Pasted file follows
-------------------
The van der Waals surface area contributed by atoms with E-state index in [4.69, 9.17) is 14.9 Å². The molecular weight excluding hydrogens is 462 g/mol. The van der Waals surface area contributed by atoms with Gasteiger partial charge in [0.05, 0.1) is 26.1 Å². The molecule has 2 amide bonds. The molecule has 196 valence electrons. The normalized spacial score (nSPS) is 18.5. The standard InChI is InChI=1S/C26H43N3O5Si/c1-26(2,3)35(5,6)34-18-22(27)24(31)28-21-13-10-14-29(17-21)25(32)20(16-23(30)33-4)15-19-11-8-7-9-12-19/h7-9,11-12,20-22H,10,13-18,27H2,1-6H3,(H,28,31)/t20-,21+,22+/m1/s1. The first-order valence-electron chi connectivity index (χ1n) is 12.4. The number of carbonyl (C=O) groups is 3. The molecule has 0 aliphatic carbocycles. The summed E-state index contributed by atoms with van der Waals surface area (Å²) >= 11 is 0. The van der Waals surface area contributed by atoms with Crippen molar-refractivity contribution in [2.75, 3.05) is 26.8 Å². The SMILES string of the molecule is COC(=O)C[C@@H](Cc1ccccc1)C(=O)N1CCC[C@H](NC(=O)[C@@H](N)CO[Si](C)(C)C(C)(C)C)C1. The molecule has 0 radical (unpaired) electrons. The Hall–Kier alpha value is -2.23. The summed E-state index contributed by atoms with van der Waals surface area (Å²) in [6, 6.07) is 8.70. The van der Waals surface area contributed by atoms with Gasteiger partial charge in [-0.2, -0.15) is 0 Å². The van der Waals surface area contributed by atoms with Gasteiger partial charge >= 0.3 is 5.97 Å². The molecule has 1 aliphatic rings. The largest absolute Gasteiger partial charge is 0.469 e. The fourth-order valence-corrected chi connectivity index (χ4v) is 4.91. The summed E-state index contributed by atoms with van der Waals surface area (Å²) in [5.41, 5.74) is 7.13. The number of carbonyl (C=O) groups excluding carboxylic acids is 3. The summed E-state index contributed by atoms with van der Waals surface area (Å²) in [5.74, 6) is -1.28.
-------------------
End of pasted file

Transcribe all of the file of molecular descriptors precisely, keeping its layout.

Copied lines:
The van der Waals surface area contributed by atoms with E-state index in [4.69, 9.17) is 14.9 Å². The molecular weight excluding hydrogens is 462 g/mol. The van der Waals surface area contributed by atoms with Gasteiger partial charge in [0.05, 0.1) is 26.1 Å². The molecule has 2 amide bonds. The molecule has 196 valence electrons. The normalized spacial score (nSPS) is 18.5. The standard InChI is InChI=1S/C26H43N3O5Si/c1-26(2,3)35(5,6)34-18-22(27)24(31)28-21-13-10-14-29(17-21)25(32)20(16-23(30)33-4)15-19-11-8-7-9-12-19/h7-9,11-12,20-22H,10,13-18,27H2,1-6H3,(H,28,31)/t20-,21+,22+/m1/s1. The first-order valence-electron chi connectivity index (χ1n) is 12.4. The number of carbonyl (C=O) groups is 3. The molecule has 0 aliphatic carbocycles. The summed E-state index contributed by atoms with van der Waals surface area (Å²) >= 11 is 0. The van der Waals surface area contributed by atoms with Crippen molar-refractivity contribution in [2.75, 3.05) is 26.8 Å². The SMILES string of the molecule is COC(=O)C[C@@H](Cc1ccccc1)C(=O)N1CCC[C@H](NC(=O)[C@@H](N)CO[Si](C)(C)C(C)(C)C)C1. The molecule has 0 radical (unpaired) electrons. The Hall–Kier alpha value is -2.23. The summed E-state index contributed by atoms with van der Waals surface area (Å²) in [6, 6.07) is 8.70. The van der Waals surface area contributed by atoms with Gasteiger partial charge in [-0.2, -0.15) is 0 Å². The van der Waals surface area contributed by atoms with Gasteiger partial charge >= 0.3 is 5.97 Å². The molecule has 1 aliphatic rings. The largest absolute Gasteiger partial charge is 0.469 e. The fourth-order valence-corrected chi connectivity index (χ4v) is 4.91. The summed E-state index contributed by atoms with van der Waals surface area (Å²) in [5.41, 5.74) is 7.13. The number of carbonyl (C=O) groups excluding carboxylic acids is 3. The summed E-state index contributed by atoms with van der Waals surface area (Å²) in [5.74, 6) is -1.28.